RINDGE, N.H. — Amber Jackson remembers the moment she learned that both her majors — dance and math — had been cut from the program at Franklin Pierce University. She immediately called her mother, whose reaction was: “They can do that?”

They could.

After years of financial crisis, Franklin Pierce, like dozens of other small colleges nationwide, is struggling to survive. It faces huge debt, a junk bond credit rating and an uncertain future. It has even resorted to creative image-buffing, like hanging a banner on a derelict building here saying, “Future Home of the Franklin Pierce Science Center,” though there is no money for a science center yet.

This year, there is a glimmer of hope. Applications were up 79 percent, an unlikely side effect of the university’s decision to revive a political polling operation in a hot election year. But as Andrew H. Card Jr., who took over as university president about 15 months ago, said, “One year does not a trend make.”

Still, he said, “I breathed a sigh of relief.”

In the last few years, small liberal arts colleges have been under financial siege, forced to re-examine their missions and justify their existence. Even several established and respected ones — Bard College, Yeshiva University, Mills College and Morehouse College, among others — have received negative financial ratings.

Not that long ago, colleges across the country enjoyed a seemingly endless supply of candidates and were pouring money into expansion plans. Some added costly luxury amenities like rock-climbing walls to seem more attractive. Some increased tuition on the theory that high tuition connotes prestige, but then cut their cash flow by giving out generous scholarships and grants to lure students despite their price. (At Franklin Pierce not a single student pays the sticker price.)

Now, as times change, the colleges are fighting over a dwindling pool of applicants. In parts of the country, the number of high school graduates is dropping. At the same time, students and parents have started to question the choice of expensive private schools that leave them with high debt and no clear job prospects, taking a second look at public universities. And the reduction in demand is making it harder to pay for some of the overbuilding.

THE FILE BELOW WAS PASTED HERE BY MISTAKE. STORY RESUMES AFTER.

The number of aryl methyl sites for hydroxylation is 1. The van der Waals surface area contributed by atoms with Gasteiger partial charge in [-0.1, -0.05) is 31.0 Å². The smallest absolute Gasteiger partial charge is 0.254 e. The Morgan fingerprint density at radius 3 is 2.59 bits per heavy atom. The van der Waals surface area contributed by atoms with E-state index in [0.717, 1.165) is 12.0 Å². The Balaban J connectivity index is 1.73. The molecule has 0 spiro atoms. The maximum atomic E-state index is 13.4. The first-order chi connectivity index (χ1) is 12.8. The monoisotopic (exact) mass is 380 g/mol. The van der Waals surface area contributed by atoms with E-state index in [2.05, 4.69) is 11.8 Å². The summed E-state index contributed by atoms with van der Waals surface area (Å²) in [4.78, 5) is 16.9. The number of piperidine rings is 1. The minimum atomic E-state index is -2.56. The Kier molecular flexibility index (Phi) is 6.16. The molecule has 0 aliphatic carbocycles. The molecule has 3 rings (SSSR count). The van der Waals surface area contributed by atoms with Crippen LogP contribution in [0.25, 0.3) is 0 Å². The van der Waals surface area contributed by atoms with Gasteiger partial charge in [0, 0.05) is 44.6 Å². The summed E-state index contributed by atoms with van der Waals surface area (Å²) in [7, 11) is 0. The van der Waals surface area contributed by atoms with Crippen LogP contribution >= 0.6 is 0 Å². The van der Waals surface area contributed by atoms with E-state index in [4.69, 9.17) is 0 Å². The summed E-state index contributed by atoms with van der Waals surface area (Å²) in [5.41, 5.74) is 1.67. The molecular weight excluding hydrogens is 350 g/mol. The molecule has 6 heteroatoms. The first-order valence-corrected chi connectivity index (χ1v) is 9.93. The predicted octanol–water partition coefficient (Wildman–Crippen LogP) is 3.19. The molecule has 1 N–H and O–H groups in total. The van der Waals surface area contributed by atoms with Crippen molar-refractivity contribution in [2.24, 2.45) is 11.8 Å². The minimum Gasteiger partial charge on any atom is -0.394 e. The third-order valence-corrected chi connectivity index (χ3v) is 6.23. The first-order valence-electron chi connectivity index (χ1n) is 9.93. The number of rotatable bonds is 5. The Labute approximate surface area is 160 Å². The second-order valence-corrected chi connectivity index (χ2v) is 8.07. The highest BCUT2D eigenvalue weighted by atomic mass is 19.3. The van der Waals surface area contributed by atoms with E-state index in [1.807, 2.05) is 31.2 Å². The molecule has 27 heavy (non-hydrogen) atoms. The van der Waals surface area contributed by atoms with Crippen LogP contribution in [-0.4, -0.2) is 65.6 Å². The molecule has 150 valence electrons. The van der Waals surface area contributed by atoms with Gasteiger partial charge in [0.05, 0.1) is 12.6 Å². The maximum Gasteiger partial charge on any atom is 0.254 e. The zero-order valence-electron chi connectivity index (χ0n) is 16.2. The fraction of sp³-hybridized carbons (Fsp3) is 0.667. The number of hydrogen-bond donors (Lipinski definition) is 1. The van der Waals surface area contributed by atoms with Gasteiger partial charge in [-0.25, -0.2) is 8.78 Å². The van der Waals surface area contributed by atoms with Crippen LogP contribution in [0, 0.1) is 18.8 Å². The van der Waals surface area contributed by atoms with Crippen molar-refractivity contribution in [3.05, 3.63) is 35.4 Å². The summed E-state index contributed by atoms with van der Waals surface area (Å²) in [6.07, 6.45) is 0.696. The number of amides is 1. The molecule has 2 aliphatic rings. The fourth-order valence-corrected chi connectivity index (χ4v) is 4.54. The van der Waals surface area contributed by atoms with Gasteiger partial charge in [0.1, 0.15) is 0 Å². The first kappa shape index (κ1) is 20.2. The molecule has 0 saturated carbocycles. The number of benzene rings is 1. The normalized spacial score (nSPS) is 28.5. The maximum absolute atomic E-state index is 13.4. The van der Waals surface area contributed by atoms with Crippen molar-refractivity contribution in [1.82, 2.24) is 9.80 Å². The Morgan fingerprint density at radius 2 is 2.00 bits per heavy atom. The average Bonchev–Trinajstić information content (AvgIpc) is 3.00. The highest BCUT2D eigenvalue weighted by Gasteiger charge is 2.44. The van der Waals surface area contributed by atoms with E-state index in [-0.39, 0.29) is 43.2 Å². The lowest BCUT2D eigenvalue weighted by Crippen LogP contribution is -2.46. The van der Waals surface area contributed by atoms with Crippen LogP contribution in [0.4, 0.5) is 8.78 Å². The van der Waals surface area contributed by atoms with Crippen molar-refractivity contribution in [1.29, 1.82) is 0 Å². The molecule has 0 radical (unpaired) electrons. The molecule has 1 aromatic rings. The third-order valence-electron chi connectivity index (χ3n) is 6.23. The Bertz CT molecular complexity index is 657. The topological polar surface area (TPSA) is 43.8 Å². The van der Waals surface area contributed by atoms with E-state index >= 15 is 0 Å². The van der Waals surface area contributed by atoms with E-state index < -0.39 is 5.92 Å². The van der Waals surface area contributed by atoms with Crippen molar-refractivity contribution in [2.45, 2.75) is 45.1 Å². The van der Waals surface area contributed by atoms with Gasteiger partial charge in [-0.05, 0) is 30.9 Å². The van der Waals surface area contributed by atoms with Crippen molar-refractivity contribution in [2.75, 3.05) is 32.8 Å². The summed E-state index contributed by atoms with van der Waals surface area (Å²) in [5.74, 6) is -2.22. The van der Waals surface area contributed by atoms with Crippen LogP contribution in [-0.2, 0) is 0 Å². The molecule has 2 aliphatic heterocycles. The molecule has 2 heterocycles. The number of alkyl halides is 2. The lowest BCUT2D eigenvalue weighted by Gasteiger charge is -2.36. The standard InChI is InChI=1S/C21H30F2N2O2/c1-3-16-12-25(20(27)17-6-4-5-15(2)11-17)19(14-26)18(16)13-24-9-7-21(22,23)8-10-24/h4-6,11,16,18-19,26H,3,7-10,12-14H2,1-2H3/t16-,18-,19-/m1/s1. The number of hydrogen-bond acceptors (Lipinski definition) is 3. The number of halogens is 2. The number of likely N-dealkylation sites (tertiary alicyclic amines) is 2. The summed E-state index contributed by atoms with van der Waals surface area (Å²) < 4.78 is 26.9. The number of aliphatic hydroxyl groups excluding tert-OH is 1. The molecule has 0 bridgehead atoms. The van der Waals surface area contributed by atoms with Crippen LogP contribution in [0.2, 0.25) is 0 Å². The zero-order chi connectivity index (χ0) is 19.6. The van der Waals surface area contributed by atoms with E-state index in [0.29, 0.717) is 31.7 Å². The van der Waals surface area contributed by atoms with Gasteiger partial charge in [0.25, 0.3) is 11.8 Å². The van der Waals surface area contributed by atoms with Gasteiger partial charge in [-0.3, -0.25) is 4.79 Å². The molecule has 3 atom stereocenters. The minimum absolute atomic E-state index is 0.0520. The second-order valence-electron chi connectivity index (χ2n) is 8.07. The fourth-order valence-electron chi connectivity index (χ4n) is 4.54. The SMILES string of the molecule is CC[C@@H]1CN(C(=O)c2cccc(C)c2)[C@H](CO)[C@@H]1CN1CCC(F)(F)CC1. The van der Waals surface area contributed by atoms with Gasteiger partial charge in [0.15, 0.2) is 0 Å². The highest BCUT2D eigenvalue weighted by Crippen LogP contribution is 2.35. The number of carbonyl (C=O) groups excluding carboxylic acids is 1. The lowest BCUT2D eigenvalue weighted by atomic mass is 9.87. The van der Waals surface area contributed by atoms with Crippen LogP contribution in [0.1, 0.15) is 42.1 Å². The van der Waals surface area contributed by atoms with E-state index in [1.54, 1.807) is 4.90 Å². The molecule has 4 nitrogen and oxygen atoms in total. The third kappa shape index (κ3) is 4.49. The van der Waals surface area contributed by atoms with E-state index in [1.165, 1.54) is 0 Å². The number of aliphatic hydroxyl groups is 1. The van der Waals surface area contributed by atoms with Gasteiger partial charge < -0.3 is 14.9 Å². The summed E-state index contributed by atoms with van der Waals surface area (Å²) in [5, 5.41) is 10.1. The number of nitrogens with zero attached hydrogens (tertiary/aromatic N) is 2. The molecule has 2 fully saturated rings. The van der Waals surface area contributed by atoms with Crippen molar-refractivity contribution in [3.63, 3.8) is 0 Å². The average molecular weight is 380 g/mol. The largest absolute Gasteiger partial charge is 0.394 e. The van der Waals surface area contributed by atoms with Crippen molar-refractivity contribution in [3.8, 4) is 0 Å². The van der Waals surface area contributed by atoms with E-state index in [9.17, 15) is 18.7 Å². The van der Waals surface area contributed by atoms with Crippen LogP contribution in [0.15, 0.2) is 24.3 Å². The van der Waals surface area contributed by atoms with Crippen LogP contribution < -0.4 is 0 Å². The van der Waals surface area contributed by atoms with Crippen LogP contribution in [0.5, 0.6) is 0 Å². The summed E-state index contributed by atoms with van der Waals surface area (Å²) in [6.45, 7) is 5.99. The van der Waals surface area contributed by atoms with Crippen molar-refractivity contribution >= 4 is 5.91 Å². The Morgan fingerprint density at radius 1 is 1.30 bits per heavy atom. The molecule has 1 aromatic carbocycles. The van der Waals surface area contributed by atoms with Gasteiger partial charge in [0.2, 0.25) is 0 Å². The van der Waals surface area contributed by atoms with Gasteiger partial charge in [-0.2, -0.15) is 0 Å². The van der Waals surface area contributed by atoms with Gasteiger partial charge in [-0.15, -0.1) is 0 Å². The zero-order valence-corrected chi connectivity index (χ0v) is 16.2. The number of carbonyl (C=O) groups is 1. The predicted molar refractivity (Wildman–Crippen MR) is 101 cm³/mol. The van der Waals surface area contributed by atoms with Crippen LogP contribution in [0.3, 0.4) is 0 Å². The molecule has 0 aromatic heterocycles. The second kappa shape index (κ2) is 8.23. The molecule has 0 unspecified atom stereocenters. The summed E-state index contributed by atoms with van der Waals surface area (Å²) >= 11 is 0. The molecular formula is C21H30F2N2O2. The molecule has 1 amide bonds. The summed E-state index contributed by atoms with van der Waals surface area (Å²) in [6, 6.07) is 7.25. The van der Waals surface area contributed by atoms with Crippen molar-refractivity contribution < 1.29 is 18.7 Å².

Smaller colleges are especially hard-hit. Many of the endangered ones are in rural areas and have traditionally drawn from regional markets, but have lost market share as students become more willing to travel beyond their home territory. Often they have not been able to keep up with the demand for expensive science and technology courses.

Some are women’s colleges, historically black colleges or religiously affiliated — appealing to a smaller audience.

Franklin Pierce has about 1,400 undergraduates on its tiny rural campus in Rindge, N.H. Credit Gretchen Ertl for The New York TimesPhoto by: Gretchen Ertl for The New York Times

They also tend to be less selective, with anemic or highly restricted endowments that make them overly dependent on tuition. Their alumni do not provide as much support as those of elite small colleges like Amherst, Swarthmore or Grinnell, which have powerhouse endowments.

“Everybody’s competing for the best and the brightest,” said Karen Kedem, vice president and senior credit officer for higher education at Moody’s Investors Service, whose ratings can influence fund-raising and accreditation. “It makes it harder when you go down the food chain.”

Among institutions that have closed in the last two years: Sojourner-Douglass College, in Baltimore, a predominantly black college that is waging a court fight to reopen; Marian Court College, a 50-year-old Catholic commuter college 15 miles from Boston that had been squeezed by the crowded New England market; Lexington College, a Chicago women’s college specializing in hotel management; and Mid-Continent University, a Baptist institution in Western Kentucky, now in bankruptcy.

Moody’s estimated last fall that the number of four-year, nonprofit public and private colleges going out of business could triple, to 15 from five a year, over the next few years. The merger rate would more than double from the current two or three.